From the Sandusky Register…
Cedar Point in the winter can seem like an odd sight. Snow is on the ground, and it’s empty and quiet.
The picnic shelter near the park’s entrance is boarded up from view.
Inside the temporary makeshift shelter, equipped with heaters and work tables, the seeds of Cedar Point’s spring renewal are being sown.
Bellevue resident Jim Sumser, 38, one of two carpenter foremen working for Cedar Fair, is doing his part to make sure the park will be ready to open on May 14.
The various areas in the park seem to compile lists of what’s broken and what needs to be refurbished.
During the summer, the carpenters have to concentrate on keeping things running, so the winter shutdown lets them play catch up on other tasks.
“This is pretty much our main time to get those lists completed,” Sumser said.
As Sumser spoke, a brown wooden horse with a broken leg lay stretched across a table.
“The painters have taken all of the paint off with heat guns,” Sumser said. “Once we finish it, it will go back to the painters. This particular horse is from the Kiddieland Carousel.”
The carpenters are also responsible for other tasks: Fixing the wooden decks where passengers stand as they prepare to get on a roller coaster; putting up signs; building the walls that provide the maze for guests walking through the haunted houses during Halloweekends.
The workshop has big stacks of yellow pine boards.
“We use that for the ride decks, because it is a strong material and holds up well,” Sumser said.
Sumser grew up in Sandusky and still enjoys taking his wife and children to the park.
He said he especially enjoys how his work contributes to Cedar Point.
“It’s really nice to see that people are enjoying their vacations, because of something you were a part of, that you were able to make happen,” he said.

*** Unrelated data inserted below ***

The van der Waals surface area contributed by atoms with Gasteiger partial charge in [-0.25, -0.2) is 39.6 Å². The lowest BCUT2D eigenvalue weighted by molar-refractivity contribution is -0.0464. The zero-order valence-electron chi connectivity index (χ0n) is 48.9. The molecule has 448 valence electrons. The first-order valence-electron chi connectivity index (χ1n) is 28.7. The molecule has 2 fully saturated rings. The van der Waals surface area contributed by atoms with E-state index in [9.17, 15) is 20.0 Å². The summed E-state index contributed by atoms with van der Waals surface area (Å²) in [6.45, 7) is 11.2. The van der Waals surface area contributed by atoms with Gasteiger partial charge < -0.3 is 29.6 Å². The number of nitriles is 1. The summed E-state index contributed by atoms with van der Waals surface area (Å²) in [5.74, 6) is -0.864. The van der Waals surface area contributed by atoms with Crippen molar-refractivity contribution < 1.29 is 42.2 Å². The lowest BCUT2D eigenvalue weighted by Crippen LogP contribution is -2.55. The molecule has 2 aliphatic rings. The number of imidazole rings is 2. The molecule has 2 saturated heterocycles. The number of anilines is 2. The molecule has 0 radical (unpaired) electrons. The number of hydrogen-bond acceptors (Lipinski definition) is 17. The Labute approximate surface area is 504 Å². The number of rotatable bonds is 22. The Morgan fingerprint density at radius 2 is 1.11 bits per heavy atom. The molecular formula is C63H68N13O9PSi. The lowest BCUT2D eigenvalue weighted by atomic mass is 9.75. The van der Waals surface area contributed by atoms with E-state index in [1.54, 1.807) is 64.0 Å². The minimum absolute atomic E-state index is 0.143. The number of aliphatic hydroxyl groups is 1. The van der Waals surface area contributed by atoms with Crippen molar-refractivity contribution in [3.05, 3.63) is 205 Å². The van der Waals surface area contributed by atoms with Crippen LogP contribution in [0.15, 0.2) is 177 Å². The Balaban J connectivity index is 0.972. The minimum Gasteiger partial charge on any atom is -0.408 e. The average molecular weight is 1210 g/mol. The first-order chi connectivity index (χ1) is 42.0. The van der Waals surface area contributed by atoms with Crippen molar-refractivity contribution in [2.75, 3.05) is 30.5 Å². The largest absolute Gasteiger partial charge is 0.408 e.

Much of the winter work takes place outside the warm cocoon of the temporary shelter.
In fact, about half the work takes place in the cold.
“We try to keep the guys out of the really nasty weather,” Sumser said. “A lot of times, there are projects that have to get done. That’s when we have to work outside.”
As the May 14 opening date nears, the carpenters will become even busier as everyone picks up the pace.
“About the month before we open, pretty much every department is on overtime,” he said. “We pretty much are running around like crazy, trying to make all of the last-minute fixes and changes.”
Once the park is open, the carpenters work day and night on three shifts.
One shift runs from 11 p.m. to 8 a.m. That way, any serious problem can be fixed promptly.
“If there’s a problem we can’t fix, it might reflect on how certain guests feel about this place,” Sumser said.
The park maintains 1,528 hotel rooms, including the rooms in Castaway Bay. Some of the issues in the hotels demand immediate action.
For example, when an electronic lock suddenly refuses to work, a carpenter is dispatched to fix it.
Usually, it simply needs power.
“We have to take the lock apart, put a new battery in,” Sumser said.
If that doesn’t fix it, the carpenter has to take the circuit board out.
Sumser doesn’t get called at home very often to deal with an emergency at work, but hotel problems can prompt such a call. A bad roof leak or a sprinkler system leak has to be fixed right away to prevent additional damage.
Sumser has been a union carpenter for 21 years. He’s a member of Carpenters Local 940, which negotiates contracts with the amusement park on behalf of the park’s carpenters.
“Recently, we just negotiated a five-year contract with Cedar Point,” he said.
Seeking the assurance of steady work and an interesting job, he went to work for Cedar Point after working in the construction business.
“It seemed pretty exciting to work in an amusement park, all of the roller coasters,” he said.